THE Irish community in Scotland has launched call for greater awareness of the risks it faces from the Covid-19 pandemic following the publication of data which shows it is most at risk of death from the virus.
Despite the elevated risk faced by those of Irish ethnicity, the report by National Records of Scotland provides no further analysis as it does with other communities. Community representatives have also reported that doubts are being cast on the quality of data on the Irish community with census data from 2011 having been cross-referred with data from less comprehensive sources, such as sample data from the Annual Population Survey.
Although there is uncertainty from National Records of Scotland, the report gathers clear data which show that 54 people of Irish ethnicity have died in Scotland, from a population of 54,090 according to the 2011 census. The South Asian community, comprising those of Indian, Pakistani and Bangladeshi ethnicity—which numbered 48,811 in the 2011 census—also experience a greater risk of death from Covid-19. Along with the South Asian community the Chinese community—which experienced 9 deaths from a population of 16,310 in the 2011 census—were subject to further analysis in the report, raising awareness of the increased likelihood of death from Covid-19 among these ethnicities.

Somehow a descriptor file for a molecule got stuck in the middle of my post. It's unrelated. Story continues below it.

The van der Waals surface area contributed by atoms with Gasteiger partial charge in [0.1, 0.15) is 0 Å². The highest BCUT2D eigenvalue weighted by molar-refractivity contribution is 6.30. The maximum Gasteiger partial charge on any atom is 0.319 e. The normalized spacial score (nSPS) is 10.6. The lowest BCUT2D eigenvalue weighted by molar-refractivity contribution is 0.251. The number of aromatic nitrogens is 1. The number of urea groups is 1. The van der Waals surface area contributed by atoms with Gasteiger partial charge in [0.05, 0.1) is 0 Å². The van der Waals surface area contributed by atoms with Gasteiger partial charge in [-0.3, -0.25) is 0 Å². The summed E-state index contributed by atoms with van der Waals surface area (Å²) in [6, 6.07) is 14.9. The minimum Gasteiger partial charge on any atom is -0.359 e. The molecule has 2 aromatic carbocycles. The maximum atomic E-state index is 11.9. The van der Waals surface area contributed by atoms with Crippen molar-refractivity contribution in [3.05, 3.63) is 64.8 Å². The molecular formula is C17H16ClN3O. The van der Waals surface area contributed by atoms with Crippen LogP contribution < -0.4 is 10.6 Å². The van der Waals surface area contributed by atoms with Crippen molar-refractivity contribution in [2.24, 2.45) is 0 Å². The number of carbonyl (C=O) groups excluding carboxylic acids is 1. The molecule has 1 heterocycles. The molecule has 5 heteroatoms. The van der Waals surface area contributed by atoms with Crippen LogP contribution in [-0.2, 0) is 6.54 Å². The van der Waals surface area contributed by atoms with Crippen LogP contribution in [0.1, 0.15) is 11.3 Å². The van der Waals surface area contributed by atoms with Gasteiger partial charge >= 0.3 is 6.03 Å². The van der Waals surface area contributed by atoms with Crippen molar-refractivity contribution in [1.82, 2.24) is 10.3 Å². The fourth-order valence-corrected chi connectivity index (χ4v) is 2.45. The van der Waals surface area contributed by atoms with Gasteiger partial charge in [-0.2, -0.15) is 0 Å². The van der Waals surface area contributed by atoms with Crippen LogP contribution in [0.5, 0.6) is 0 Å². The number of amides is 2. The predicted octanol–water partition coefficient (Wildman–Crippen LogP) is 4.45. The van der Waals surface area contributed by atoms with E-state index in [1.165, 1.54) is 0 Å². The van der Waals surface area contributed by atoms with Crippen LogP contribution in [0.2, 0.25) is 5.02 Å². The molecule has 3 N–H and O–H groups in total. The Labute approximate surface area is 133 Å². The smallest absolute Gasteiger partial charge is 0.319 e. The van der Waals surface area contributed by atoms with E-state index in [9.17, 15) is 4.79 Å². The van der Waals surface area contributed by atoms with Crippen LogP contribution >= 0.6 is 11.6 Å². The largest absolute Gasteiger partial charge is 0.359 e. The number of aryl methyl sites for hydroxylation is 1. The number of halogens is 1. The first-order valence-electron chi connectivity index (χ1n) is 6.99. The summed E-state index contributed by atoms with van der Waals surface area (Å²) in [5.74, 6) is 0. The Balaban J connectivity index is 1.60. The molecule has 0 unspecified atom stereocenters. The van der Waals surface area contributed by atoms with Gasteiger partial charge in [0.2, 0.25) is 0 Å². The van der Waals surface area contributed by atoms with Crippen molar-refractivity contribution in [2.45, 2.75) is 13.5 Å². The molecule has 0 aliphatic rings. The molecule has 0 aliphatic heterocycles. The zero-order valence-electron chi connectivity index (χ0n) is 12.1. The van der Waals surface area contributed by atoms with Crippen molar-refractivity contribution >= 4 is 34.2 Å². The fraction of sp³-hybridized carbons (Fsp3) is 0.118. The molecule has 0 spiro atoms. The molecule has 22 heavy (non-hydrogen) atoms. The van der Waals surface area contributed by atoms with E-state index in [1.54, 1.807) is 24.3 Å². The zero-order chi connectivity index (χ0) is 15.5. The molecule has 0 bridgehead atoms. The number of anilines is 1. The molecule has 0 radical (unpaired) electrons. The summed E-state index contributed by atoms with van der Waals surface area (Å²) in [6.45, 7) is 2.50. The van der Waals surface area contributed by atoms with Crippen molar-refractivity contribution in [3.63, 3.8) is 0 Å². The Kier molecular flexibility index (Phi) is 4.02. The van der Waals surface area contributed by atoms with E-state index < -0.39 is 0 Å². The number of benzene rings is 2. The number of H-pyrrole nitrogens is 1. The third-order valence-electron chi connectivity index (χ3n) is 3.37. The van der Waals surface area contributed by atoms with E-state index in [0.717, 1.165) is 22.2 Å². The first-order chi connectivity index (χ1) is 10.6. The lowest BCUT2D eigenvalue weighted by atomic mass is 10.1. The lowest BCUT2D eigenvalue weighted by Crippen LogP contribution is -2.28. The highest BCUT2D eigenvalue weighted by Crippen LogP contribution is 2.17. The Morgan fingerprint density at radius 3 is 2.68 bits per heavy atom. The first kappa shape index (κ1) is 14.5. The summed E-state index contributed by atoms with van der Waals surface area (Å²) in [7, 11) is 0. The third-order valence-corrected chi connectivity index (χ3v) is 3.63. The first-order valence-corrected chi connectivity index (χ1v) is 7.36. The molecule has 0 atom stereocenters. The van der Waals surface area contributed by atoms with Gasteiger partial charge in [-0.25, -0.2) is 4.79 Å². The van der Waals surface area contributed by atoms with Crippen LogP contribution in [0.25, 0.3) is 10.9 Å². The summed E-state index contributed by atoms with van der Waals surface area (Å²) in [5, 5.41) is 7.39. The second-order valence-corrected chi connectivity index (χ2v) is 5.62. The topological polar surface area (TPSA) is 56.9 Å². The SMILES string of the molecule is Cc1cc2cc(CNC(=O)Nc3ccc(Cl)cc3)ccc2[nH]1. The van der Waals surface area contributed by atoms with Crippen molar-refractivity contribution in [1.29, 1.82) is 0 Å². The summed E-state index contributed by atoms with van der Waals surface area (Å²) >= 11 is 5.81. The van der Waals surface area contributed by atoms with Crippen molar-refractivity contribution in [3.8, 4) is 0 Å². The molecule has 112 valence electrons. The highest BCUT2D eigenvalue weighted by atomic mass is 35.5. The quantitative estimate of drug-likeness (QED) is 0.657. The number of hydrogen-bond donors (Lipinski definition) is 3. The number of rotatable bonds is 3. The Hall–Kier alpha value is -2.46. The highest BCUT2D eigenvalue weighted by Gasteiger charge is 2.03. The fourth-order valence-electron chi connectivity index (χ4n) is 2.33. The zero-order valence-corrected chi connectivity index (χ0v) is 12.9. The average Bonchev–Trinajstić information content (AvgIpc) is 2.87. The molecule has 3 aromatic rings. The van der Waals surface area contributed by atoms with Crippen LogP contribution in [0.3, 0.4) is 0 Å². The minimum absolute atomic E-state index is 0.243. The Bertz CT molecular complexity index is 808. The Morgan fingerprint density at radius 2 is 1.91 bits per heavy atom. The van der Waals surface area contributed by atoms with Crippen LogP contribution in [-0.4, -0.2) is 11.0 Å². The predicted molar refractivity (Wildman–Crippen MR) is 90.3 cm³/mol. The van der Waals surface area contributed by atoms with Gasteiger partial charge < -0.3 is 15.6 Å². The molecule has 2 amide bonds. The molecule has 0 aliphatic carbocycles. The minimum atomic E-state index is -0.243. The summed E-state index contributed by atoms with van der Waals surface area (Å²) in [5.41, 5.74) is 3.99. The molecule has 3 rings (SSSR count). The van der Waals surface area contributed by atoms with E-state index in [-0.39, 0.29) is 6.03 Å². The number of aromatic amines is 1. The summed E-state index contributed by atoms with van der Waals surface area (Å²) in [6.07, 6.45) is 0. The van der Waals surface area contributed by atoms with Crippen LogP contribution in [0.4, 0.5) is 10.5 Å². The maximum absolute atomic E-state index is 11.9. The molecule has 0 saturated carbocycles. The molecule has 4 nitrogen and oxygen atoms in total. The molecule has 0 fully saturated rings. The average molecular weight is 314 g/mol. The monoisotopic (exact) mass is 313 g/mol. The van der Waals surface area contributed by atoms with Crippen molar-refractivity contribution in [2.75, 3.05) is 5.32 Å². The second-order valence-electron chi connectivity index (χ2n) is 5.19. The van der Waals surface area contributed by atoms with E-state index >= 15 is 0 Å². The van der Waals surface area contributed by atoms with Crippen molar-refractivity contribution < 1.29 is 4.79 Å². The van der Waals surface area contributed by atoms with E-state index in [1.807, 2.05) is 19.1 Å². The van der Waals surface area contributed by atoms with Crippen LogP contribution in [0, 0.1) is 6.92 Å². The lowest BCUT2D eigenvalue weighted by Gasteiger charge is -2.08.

However, despite a rate of one death per thousand for those identifying as of Irish ethnicity in the 2011 census, no further analysis of the risk faced by the Irish community was performed. In reaction to the report and the dearth of analysis on the Irish community risk, Irish community groups in Scotland, including Comhaltas, GAA Scotland, Call It Out: The Campaign Against Anti-Catholic Bigotry and Anti-Irish Racism, Coiste Cuimnheachain An Gorta Mór and Conradh na Gaeilge, signed an open letter to the Expert Reference Group and First Minister Nicola Sturgeon. The letter gathered the concerns of the community and highlighted the urgency in providing detail on the risk faced by the Irish community, in order to ensure protection can be provided for the ethnic group most at risk from death from Covid-19.
“The undersigned groups who represent sections of the Irish community in Scotland have noted the publication of the National Records of Scotland data on deaths from Covid 19 by ethnicity,” the letter said. “We note, with dismay, the fact that the report, while providing the number of deaths by Census ethnicity categories, fails to relate these to the size of the various communities and thereby fails to highlight the fact that the Irish community has the highest death rate of Covid-19 of any BAME group relative to its size in the population. The failure of the report to conduct further analysis (of the kind reported for some other communities) given the fact that we have the highest death rate, is a serious dereliction of the duty of government to our community and requires to be addressed.”
Following the publication of the data, Irish community representatives joined those from other ethnic minority groups in meeting with the National Records of Scotland experts in order to establish more about the statistics on minority groups. Standing in solidarity with other minority groups—who also offered their support to the Irish community as we seek clarity on the risk from Covid-19—the letter rejected the suggestion that uncertainty around the data may have led to the lack of further analysis.